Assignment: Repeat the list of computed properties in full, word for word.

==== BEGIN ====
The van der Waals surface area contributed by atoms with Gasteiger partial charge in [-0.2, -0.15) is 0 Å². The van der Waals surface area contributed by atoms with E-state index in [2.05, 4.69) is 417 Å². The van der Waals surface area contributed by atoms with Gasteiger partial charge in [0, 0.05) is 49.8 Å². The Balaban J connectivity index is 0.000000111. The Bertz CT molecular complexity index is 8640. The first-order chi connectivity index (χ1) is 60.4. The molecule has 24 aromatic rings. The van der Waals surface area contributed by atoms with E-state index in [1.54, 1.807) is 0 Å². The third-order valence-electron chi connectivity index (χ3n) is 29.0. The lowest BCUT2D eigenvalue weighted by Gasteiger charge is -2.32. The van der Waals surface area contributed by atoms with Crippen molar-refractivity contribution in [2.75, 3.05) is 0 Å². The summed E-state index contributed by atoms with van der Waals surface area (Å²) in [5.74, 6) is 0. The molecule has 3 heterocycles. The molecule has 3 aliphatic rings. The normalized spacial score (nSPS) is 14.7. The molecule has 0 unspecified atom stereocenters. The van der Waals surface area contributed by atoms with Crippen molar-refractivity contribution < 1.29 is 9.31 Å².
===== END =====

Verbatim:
The van der Waals surface area contributed by atoms with Gasteiger partial charge in [-0.2, -0.15) is 0 Å². The van der Waals surface area contributed by atoms with E-state index in [2.05, 4.69) is 417 Å². The van der Waals surface area contributed by atoms with Gasteiger partial charge in [0, 0.05) is 49.8 Å². The Balaban J connectivity index is 0.000000111. The Bertz CT molecular complexity index is 8640. The first-order chi connectivity index (χ1) is 60.4. The molecule has 24 aromatic rings. The van der Waals surface area contributed by atoms with E-state index in [1.54, 1.807) is 0 Å². The third-order valence-electron chi connectivity index (χ3n) is 29.0. The lowest BCUT2D eigenvalue weighted by Gasteiger charge is -2.32. The van der Waals surface area contributed by atoms with Crippen molar-refractivity contribution in [2.75, 3.05) is 0 Å². The summed E-state index contributed by atoms with van der Waals surface area (Å²) in [5.74, 6) is 0. The molecule has 3 heterocycles. The molecule has 3 aliphatic rings. The normalized spacial score (nSPS) is 14.7. The molecule has 0 unspecified atom stereocenters. The van der Waals surface area contributed by atoms with Crippen molar-refractivity contribution < 1.29 is 9.31 Å².